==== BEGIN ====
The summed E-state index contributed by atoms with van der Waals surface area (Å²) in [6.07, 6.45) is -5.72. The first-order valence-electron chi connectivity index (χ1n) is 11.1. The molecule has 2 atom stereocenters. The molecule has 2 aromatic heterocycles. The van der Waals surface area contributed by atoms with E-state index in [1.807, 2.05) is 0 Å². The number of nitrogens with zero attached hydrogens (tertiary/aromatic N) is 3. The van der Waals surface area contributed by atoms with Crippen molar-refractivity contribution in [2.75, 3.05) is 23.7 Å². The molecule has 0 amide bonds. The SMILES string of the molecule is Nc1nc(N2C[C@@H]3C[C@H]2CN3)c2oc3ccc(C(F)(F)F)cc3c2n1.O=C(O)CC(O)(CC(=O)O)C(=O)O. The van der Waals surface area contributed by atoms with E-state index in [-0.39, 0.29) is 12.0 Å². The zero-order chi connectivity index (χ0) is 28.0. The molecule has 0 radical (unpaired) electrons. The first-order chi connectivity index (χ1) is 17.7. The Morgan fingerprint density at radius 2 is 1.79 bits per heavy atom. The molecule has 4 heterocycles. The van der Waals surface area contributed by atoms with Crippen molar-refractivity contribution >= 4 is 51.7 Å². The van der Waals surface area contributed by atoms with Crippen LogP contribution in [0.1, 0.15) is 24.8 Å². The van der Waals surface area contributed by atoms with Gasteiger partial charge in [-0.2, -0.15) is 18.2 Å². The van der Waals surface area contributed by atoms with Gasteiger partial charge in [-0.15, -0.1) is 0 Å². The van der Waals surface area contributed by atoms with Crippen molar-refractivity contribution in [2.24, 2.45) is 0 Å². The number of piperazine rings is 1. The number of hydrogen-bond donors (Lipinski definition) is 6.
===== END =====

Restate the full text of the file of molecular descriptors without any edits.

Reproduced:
The summed E-state index contributed by atoms with van der Waals surface area (Å²) in [6.07, 6.45) is -5.72. The first-order valence-electron chi connectivity index (χ1n) is 11.1. The molecule has 2 atom stereocenters. The molecule has 2 aromatic heterocycles. The van der Waals surface area contributed by atoms with E-state index in [1.807, 2.05) is 0 Å². The number of nitrogens with zero attached hydrogens (tertiary/aromatic N) is 3. The van der Waals surface area contributed by atoms with Crippen molar-refractivity contribution in [2.75, 3.05) is 23.7 Å². The molecule has 0 amide bonds. The SMILES string of the molecule is Nc1nc(N2C[C@@H]3C[C@H]2CN3)c2oc3ccc(C(F)(F)F)cc3c2n1.O=C(O)CC(O)(CC(=O)O)C(=O)O. The van der Waals surface area contributed by atoms with E-state index in [-0.39, 0.29) is 12.0 Å². The zero-order chi connectivity index (χ0) is 28.0. The molecule has 0 radical (unpaired) electrons. The first-order chi connectivity index (χ1) is 17.7. The Morgan fingerprint density at radius 2 is 1.79 bits per heavy atom. The molecule has 4 heterocycles. The van der Waals surface area contributed by atoms with Crippen molar-refractivity contribution >= 4 is 51.7 Å². The van der Waals surface area contributed by atoms with Crippen LogP contribution in [0.1, 0.15) is 24.8 Å². The van der Waals surface area contributed by atoms with Gasteiger partial charge in [-0.2, -0.15) is 18.2 Å². The van der Waals surface area contributed by atoms with Gasteiger partial charge in [-0.15, -0.1) is 0 Å². The van der Waals surface area contributed by atoms with Crippen molar-refractivity contribution in [2.24, 2.45) is 0 Å². The number of piperazine rings is 1. The number of hydrogen-bond donors (Lipinski definition) is 6.